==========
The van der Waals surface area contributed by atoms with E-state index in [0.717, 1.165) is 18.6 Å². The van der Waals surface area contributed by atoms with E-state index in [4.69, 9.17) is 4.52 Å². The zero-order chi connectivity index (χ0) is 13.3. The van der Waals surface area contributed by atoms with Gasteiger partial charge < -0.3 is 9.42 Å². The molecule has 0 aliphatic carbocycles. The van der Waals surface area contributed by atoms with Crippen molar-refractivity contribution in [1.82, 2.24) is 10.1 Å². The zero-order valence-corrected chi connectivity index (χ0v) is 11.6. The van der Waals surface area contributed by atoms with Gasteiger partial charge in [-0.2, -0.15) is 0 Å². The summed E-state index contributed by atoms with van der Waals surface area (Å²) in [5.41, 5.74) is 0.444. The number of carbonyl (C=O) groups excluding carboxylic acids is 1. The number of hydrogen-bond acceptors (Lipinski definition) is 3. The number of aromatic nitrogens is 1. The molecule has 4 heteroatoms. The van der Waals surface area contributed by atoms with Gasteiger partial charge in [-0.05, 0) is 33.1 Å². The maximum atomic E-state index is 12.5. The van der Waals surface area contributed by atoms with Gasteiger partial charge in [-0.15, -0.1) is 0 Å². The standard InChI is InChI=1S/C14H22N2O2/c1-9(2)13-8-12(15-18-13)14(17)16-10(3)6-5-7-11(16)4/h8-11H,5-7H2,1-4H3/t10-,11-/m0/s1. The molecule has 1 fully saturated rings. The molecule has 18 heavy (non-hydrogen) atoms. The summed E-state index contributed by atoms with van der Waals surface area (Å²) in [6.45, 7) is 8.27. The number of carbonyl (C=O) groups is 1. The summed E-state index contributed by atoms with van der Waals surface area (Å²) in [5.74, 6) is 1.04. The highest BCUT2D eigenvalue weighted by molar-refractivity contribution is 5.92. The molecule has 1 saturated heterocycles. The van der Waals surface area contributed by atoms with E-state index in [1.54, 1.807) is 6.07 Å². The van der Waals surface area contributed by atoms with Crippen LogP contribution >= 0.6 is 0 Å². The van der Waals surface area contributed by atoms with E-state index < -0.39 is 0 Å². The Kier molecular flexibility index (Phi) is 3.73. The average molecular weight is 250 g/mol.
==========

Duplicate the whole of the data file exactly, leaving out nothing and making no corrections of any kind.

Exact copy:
The van der Waals surface area contributed by atoms with E-state index in [0.717, 1.165) is 18.6 Å². The van der Waals surface area contributed by atoms with E-state index in [4.69, 9.17) is 4.52 Å². The zero-order chi connectivity index (χ0) is 13.3. The van der Waals surface area contributed by atoms with Gasteiger partial charge < -0.3 is 9.42 Å². The molecule has 0 aliphatic carbocycles. The van der Waals surface area contributed by atoms with Crippen molar-refractivity contribution in [1.82, 2.24) is 10.1 Å². The zero-order valence-corrected chi connectivity index (χ0v) is 11.6. The van der Waals surface area contributed by atoms with Gasteiger partial charge in [-0.2, -0.15) is 0 Å². The summed E-state index contributed by atoms with van der Waals surface area (Å²) in [5.41, 5.74) is 0.444. The number of carbonyl (C=O) groups excluding carboxylic acids is 1. The number of hydrogen-bond acceptors (Lipinski definition) is 3. The number of aromatic nitrogens is 1. The molecule has 4 heteroatoms. The van der Waals surface area contributed by atoms with Gasteiger partial charge in [-0.05, 0) is 33.1 Å². The maximum atomic E-state index is 12.5. The van der Waals surface area contributed by atoms with Gasteiger partial charge in [-0.15, -0.1) is 0 Å². The standard InChI is InChI=1S/C14H22N2O2/c1-9(2)13-8-12(15-18-13)14(17)16-10(3)6-5-7-11(16)4/h8-11H,5-7H2,1-4H3/t10-,11-/m0/s1. The molecule has 1 fully saturated rings. The molecule has 18 heavy (non-hydrogen) atoms. The summed E-state index contributed by atoms with van der Waals surface area (Å²) in [6.45, 7) is 8.27. The number of carbonyl (C=O) groups is 1. The summed E-state index contributed by atoms with van der Waals surface area (Å²) in [5.74, 6) is 1.04. The highest BCUT2D eigenvalue weighted by molar-refractivity contribution is 5.92. The molecule has 1 saturated heterocycles. The van der Waals surface area contributed by atoms with E-state index in [1.54, 1.807) is 6.07 Å². The van der Waals surface area contributed by atoms with Crippen LogP contribution >= 0.6 is 0 Å². The van der Waals surface area contributed by atoms with E-state index < -0.39 is 0 Å². The Kier molecular flexibility index (Phi) is 3.73. The average molecular weight is 250 g/mol.